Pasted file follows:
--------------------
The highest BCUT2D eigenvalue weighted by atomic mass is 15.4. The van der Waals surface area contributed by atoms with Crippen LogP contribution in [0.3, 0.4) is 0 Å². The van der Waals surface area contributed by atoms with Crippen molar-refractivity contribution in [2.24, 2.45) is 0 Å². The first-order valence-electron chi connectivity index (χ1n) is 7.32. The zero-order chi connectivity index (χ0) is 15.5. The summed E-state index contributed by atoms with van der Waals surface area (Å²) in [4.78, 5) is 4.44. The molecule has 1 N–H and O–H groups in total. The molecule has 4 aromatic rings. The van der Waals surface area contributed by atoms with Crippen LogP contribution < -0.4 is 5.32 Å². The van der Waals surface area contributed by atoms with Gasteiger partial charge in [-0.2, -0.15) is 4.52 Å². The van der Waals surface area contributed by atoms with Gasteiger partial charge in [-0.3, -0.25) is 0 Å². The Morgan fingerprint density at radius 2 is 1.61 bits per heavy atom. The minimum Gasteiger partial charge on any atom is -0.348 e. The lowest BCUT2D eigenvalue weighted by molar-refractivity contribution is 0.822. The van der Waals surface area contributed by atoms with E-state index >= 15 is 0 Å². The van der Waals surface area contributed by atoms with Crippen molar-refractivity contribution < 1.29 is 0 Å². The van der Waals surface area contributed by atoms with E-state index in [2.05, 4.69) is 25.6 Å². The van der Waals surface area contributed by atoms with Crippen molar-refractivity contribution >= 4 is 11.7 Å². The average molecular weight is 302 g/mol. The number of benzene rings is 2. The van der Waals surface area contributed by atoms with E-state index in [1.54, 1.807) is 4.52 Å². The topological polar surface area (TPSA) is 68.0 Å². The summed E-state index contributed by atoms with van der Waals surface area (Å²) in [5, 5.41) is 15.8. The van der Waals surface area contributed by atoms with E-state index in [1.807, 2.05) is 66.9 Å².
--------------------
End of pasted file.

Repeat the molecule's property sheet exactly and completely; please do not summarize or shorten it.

The highest BCUT2D eigenvalue weighted by atomic mass is 15.4. The van der Waals surface area contributed by atoms with Crippen LogP contribution in [0.3, 0.4) is 0 Å². The van der Waals surface area contributed by atoms with Crippen molar-refractivity contribution in [2.24, 2.45) is 0 Å². The first-order valence-electron chi connectivity index (χ1n) is 7.32. The zero-order chi connectivity index (χ0) is 15.5. The summed E-state index contributed by atoms with van der Waals surface area (Å²) in [4.78, 5) is 4.44. The molecule has 1 N–H and O–H groups in total. The molecule has 4 aromatic rings. The van der Waals surface area contributed by atoms with Crippen LogP contribution < -0.4 is 5.32 Å². The van der Waals surface area contributed by atoms with Gasteiger partial charge in [-0.2, -0.15) is 4.52 Å². The van der Waals surface area contributed by atoms with Gasteiger partial charge in [-0.3, -0.25) is 0 Å². The Morgan fingerprint density at radius 2 is 1.61 bits per heavy atom. The minimum Gasteiger partial charge on any atom is -0.348 e. The lowest BCUT2D eigenvalue weighted by molar-refractivity contribution is 0.822. The van der Waals surface area contributed by atoms with E-state index >= 15 is 0 Å². The van der Waals surface area contributed by atoms with Crippen molar-refractivity contribution < 1.29 is 0 Å². The van der Waals surface area contributed by atoms with E-state index in [2.05, 4.69) is 25.6 Å². The van der Waals surface area contributed by atoms with Crippen molar-refractivity contribution >= 4 is 11.7 Å². The average molecular weight is 302 g/mol. The number of benzene rings is 2. The van der Waals surface area contributed by atoms with E-state index in [1.54, 1.807) is 4.52 Å². The topological polar surface area (TPSA) is 68.0 Å². The summed E-state index contributed by atoms with van der Waals surface area (Å²) in [5, 5.41) is 15.8. The van der Waals surface area contributed by atoms with E-state index in [1.807, 2.05) is 66.9 Å².